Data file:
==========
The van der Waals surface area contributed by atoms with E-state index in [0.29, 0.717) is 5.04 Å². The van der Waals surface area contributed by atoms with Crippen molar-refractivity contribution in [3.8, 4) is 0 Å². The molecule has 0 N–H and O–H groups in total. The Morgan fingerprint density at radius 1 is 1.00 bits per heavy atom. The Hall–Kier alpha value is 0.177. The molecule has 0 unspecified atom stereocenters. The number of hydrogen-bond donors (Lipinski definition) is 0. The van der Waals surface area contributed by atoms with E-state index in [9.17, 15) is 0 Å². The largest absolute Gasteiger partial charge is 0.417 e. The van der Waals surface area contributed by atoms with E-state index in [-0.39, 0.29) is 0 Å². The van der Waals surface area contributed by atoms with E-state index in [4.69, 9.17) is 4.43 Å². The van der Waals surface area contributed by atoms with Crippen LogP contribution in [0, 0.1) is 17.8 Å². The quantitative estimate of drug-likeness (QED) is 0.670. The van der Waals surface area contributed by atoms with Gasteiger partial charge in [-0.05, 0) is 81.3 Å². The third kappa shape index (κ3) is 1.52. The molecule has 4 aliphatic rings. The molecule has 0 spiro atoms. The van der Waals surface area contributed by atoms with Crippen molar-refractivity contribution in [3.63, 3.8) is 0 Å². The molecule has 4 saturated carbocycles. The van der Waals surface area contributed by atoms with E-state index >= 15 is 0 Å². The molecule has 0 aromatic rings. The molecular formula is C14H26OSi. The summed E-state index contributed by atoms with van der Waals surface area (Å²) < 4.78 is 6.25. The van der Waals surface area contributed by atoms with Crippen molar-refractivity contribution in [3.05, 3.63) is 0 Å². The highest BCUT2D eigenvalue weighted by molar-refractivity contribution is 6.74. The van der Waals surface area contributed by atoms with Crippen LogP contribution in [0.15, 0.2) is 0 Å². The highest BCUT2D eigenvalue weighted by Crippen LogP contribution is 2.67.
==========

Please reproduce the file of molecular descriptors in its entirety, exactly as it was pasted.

The van der Waals surface area contributed by atoms with E-state index in [0.29, 0.717) is 5.04 Å². The van der Waals surface area contributed by atoms with Crippen molar-refractivity contribution in [3.8, 4) is 0 Å². The molecule has 0 N–H and O–H groups in total. The Morgan fingerprint density at radius 1 is 1.00 bits per heavy atom. The Hall–Kier alpha value is 0.177. The molecule has 0 unspecified atom stereocenters. The number of hydrogen-bond donors (Lipinski definition) is 0. The van der Waals surface area contributed by atoms with E-state index in [9.17, 15) is 0 Å². The largest absolute Gasteiger partial charge is 0.417 e. The van der Waals surface area contributed by atoms with E-state index in [-0.39, 0.29) is 0 Å². The van der Waals surface area contributed by atoms with E-state index in [4.69, 9.17) is 4.43 Å². The van der Waals surface area contributed by atoms with Crippen LogP contribution in [0, 0.1) is 17.8 Å². The quantitative estimate of drug-likeness (QED) is 0.670. The van der Waals surface area contributed by atoms with Gasteiger partial charge in [-0.05, 0) is 81.3 Å². The third kappa shape index (κ3) is 1.52. The molecule has 4 aliphatic rings. The molecule has 0 spiro atoms. The van der Waals surface area contributed by atoms with Crippen molar-refractivity contribution in [3.63, 3.8) is 0 Å². The molecule has 4 saturated carbocycles. The van der Waals surface area contributed by atoms with E-state index >= 15 is 0 Å². The molecule has 0 aromatic rings. The molecular formula is C14H26OSi. The summed E-state index contributed by atoms with van der Waals surface area (Å²) < 4.78 is 6.25. The van der Waals surface area contributed by atoms with Crippen molar-refractivity contribution in [3.05, 3.63) is 0 Å². The highest BCUT2D eigenvalue weighted by molar-refractivity contribution is 6.74. The van der Waals surface area contributed by atoms with Crippen LogP contribution in [0.15, 0.2) is 0 Å². The highest BCUT2D eigenvalue weighted by Crippen LogP contribution is 2.67.